The three of us were very active after school. Meeting in the CBD, going to each other’s
places and hanging out, letting one another know when we got out first personal phones. We kept in touch real good. I even went over to RayRay’s campus one time and slept over.
I can’t, however, tell you when we started to drift. Or how. I had long lost touch with
Constance. She lived the furthest out of the three of us. It was hard to get her to come out. I remember this one time I found her in the CBD, I was so excited I left my family to go talk to her in the middle of the street for more than half an hour. My mom chewed me up and spit me out for days because of that. But that was the last time I ever had a
real conversation with Constance. Continue reading “Raylin – Part 3”
Time went by and the pressures of school became very familiar burdens. I stopped feeling lonesome, and I knew it was because of the books. I looked forward to each new story with boundless urgency. Everyone who’s ever read a book they enjoyed can tell you how satisfying it is to forget for a moment who and where you are, what you’ve been doing or where you’ve been. And get lost in a completely different time and place.
I don’t really remember how we started talking. I just found us there. We had a mutual friend. The girl on the top bunk next to me. I guess some geekiness was displayed and acknowledged, and we moved from there. This girl we shall call Constance. She was a little tall and spoke very well. Everyone spoke well except me. Dark in complexion with clear brown eyes, but a little on the quiet side too. The three of us became a thing. We even got those old photos they take of Seniors when they are doing the final exams about to finish school. It was pretty. You either found one with the other, or all three of us together at any given moment. Continue reading “Raylin – Part 2”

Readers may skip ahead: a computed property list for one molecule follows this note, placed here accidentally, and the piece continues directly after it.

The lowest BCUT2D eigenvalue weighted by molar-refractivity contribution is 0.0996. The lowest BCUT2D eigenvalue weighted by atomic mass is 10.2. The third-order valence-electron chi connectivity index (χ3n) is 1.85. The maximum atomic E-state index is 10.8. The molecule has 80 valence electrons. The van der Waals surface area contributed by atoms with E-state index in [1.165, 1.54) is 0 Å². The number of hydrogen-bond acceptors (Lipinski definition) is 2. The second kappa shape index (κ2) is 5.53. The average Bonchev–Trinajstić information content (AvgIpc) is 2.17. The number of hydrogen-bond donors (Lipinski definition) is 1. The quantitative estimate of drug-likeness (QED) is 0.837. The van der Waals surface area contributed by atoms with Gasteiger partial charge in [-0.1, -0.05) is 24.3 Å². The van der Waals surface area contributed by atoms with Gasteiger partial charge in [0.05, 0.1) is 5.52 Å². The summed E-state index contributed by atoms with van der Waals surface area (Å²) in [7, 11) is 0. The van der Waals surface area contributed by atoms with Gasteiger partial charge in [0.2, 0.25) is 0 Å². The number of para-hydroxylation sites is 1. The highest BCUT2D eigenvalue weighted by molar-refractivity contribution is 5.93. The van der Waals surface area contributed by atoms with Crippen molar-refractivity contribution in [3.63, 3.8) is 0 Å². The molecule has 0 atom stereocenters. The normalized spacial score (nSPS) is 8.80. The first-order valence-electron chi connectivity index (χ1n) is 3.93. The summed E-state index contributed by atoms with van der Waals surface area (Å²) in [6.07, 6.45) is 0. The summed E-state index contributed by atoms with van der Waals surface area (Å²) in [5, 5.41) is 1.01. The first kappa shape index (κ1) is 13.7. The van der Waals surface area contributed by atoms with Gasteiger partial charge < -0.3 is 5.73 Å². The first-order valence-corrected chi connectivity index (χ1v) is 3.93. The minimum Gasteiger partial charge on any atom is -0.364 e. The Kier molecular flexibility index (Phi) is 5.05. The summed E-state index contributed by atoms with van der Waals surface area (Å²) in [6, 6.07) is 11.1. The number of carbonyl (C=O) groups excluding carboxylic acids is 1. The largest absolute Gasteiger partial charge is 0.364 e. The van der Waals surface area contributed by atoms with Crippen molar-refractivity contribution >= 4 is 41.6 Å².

We slept in the same dorm room. It was a comfortable little structure, with wooden beams across the open ceiling, supporting the aluminium roof, which was red with rust and housing small birds. There were four double-decker beds on each long side of the wall, and one window fronted with grills. The walls were light blue. So was the door and the one window, as was the wont in high school dormitories. She slept on the left side near the exit, I slept further in, on the right, near the window. She was built squat, with a cheery smile and an open face. Fairly along in physical development. Unlike some of us who looked like we never even heard of that bus. But we didn’t become friends until Form 3.
I was painfully bad at social interactions. It was very difficult for me to carry on a typical one on one with just about anyone. I had crippling social anxiety. One that you couldn’t hide it felt like a built-in warning on my head. I was so quiet even I wondered what was wrong with me. She, on the other hand, was something of a loud mouth. She never ran out of things to say she spoke a mile a minute. As I watched from the side, I used to sigh and think about how I could never feel any pressure to go back and forth in conversation with her. Not with a mouth like that. My role would be to listen. And I had that skill in spades. Could do that without even thinking. Continue reading “RAYLIN”